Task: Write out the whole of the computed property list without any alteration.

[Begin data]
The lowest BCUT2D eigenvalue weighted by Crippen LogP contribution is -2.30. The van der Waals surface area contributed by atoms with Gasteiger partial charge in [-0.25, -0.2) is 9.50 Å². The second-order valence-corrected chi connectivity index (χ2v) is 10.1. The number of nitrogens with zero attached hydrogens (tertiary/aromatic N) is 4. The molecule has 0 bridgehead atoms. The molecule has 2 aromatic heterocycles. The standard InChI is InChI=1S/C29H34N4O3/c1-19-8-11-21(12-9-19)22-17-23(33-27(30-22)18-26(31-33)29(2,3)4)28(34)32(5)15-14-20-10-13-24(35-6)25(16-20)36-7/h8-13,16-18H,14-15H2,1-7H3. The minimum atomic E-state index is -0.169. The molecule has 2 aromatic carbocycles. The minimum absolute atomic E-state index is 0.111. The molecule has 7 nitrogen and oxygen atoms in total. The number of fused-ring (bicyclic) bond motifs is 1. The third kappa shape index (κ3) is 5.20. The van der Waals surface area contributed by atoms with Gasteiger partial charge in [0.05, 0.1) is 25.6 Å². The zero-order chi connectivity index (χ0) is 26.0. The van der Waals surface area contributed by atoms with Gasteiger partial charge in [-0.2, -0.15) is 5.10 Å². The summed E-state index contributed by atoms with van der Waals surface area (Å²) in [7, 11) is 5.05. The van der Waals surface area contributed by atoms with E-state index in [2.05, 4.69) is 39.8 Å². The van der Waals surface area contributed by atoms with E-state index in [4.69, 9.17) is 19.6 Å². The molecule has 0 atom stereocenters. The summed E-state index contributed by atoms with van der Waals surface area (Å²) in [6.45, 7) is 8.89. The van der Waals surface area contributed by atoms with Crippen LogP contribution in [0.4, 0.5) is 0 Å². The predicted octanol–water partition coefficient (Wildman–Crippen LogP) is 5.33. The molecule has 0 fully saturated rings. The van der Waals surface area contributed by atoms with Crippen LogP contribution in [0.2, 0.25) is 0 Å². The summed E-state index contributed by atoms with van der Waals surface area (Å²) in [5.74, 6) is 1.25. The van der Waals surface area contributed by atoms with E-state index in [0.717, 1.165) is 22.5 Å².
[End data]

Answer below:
The lowest BCUT2D eigenvalue weighted by Crippen LogP contribution is -2.30. The van der Waals surface area contributed by atoms with Gasteiger partial charge in [-0.25, -0.2) is 9.50 Å². The second-order valence-corrected chi connectivity index (χ2v) is 10.1. The number of nitrogens with zero attached hydrogens (tertiary/aromatic N) is 4. The molecule has 0 bridgehead atoms. The molecule has 2 aromatic heterocycles. The standard InChI is InChI=1S/C29H34N4O3/c1-19-8-11-21(12-9-19)22-17-23(33-27(30-22)18-26(31-33)29(2,3)4)28(34)32(5)15-14-20-10-13-24(35-6)25(16-20)36-7/h8-13,16-18H,14-15H2,1-7H3. The minimum atomic E-state index is -0.169. The molecule has 2 aromatic carbocycles. The minimum absolute atomic E-state index is 0.111. The molecule has 7 nitrogen and oxygen atoms in total. The number of fused-ring (bicyclic) bond motifs is 1. The third kappa shape index (κ3) is 5.20. The van der Waals surface area contributed by atoms with Gasteiger partial charge in [0.05, 0.1) is 25.6 Å². The zero-order chi connectivity index (χ0) is 26.0. The van der Waals surface area contributed by atoms with Gasteiger partial charge in [-0.2, -0.15) is 5.10 Å². The summed E-state index contributed by atoms with van der Waals surface area (Å²) in [7, 11) is 5.05. The van der Waals surface area contributed by atoms with E-state index in [2.05, 4.69) is 39.8 Å². The van der Waals surface area contributed by atoms with E-state index in [4.69, 9.17) is 19.6 Å². The molecule has 0 atom stereocenters. The summed E-state index contributed by atoms with van der Waals surface area (Å²) in [6.45, 7) is 8.89. The van der Waals surface area contributed by atoms with Crippen LogP contribution in [0.4, 0.5) is 0 Å². The predicted octanol–water partition coefficient (Wildman–Crippen LogP) is 5.33. The molecule has 0 fully saturated rings. The van der Waals surface area contributed by atoms with Crippen LogP contribution in [0.2, 0.25) is 0 Å². The summed E-state index contributed by atoms with van der Waals surface area (Å²) in [5.74, 6) is 1.25. The van der Waals surface area contributed by atoms with E-state index in [0.717, 1.165) is 22.5 Å².